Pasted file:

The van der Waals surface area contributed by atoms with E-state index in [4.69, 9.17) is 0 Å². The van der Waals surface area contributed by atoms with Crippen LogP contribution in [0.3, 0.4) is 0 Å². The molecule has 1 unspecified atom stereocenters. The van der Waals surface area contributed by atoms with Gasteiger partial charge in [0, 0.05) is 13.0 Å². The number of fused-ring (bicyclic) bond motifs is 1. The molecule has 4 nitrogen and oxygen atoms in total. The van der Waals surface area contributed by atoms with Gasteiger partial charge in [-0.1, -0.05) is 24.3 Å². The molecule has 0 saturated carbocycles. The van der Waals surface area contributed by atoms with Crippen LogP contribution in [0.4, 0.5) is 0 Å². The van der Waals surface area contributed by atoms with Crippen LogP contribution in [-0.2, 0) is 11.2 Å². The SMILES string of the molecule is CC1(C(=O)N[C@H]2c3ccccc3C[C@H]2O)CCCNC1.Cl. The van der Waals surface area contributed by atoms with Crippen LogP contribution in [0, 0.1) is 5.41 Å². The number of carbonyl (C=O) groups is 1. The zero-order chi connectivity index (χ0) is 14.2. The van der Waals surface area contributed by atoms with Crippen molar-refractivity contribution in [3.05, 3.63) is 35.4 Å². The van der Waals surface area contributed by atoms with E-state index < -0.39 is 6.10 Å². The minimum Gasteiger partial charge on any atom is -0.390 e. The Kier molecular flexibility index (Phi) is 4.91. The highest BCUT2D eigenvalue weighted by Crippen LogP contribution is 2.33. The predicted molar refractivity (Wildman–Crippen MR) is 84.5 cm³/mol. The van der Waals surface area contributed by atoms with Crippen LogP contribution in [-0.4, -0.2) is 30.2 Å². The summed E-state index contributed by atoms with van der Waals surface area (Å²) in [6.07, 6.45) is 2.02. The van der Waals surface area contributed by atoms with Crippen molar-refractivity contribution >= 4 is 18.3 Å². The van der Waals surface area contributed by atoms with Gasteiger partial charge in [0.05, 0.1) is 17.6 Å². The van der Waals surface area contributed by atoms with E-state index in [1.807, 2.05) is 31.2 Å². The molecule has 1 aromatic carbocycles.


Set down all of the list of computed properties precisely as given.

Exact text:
The van der Waals surface area contributed by atoms with E-state index in [4.69, 9.17) is 0 Å². The van der Waals surface area contributed by atoms with Crippen LogP contribution in [0.3, 0.4) is 0 Å². The molecule has 1 unspecified atom stereocenters. The van der Waals surface area contributed by atoms with Gasteiger partial charge in [0, 0.05) is 13.0 Å². The number of fused-ring (bicyclic) bond motifs is 1. The molecule has 4 nitrogen and oxygen atoms in total. The van der Waals surface area contributed by atoms with Gasteiger partial charge in [-0.1, -0.05) is 24.3 Å². The molecule has 0 saturated carbocycles. The van der Waals surface area contributed by atoms with Crippen LogP contribution in [0.4, 0.5) is 0 Å². The van der Waals surface area contributed by atoms with Crippen LogP contribution in [-0.2, 0) is 11.2 Å². The SMILES string of the molecule is CC1(C(=O)N[C@H]2c3ccccc3C[C@H]2O)CCCNC1.Cl. The van der Waals surface area contributed by atoms with Crippen LogP contribution in [0, 0.1) is 5.41 Å². The number of carbonyl (C=O) groups is 1. The zero-order chi connectivity index (χ0) is 14.2. The van der Waals surface area contributed by atoms with Crippen molar-refractivity contribution in [3.05, 3.63) is 35.4 Å². The van der Waals surface area contributed by atoms with E-state index < -0.39 is 6.10 Å². The minimum Gasteiger partial charge on any atom is -0.390 e. The Kier molecular flexibility index (Phi) is 4.91. The highest BCUT2D eigenvalue weighted by Crippen LogP contribution is 2.33. The predicted molar refractivity (Wildman–Crippen MR) is 84.5 cm³/mol. The van der Waals surface area contributed by atoms with Crippen LogP contribution in [-0.4, -0.2) is 30.2 Å². The summed E-state index contributed by atoms with van der Waals surface area (Å²) in [6.07, 6.45) is 2.02. The van der Waals surface area contributed by atoms with Crippen molar-refractivity contribution >= 4 is 18.3 Å². The van der Waals surface area contributed by atoms with Gasteiger partial charge in [0.05, 0.1) is 17.6 Å². The van der Waals surface area contributed by atoms with E-state index in [1.807, 2.05) is 31.2 Å². The molecule has 1 aromatic carbocycles.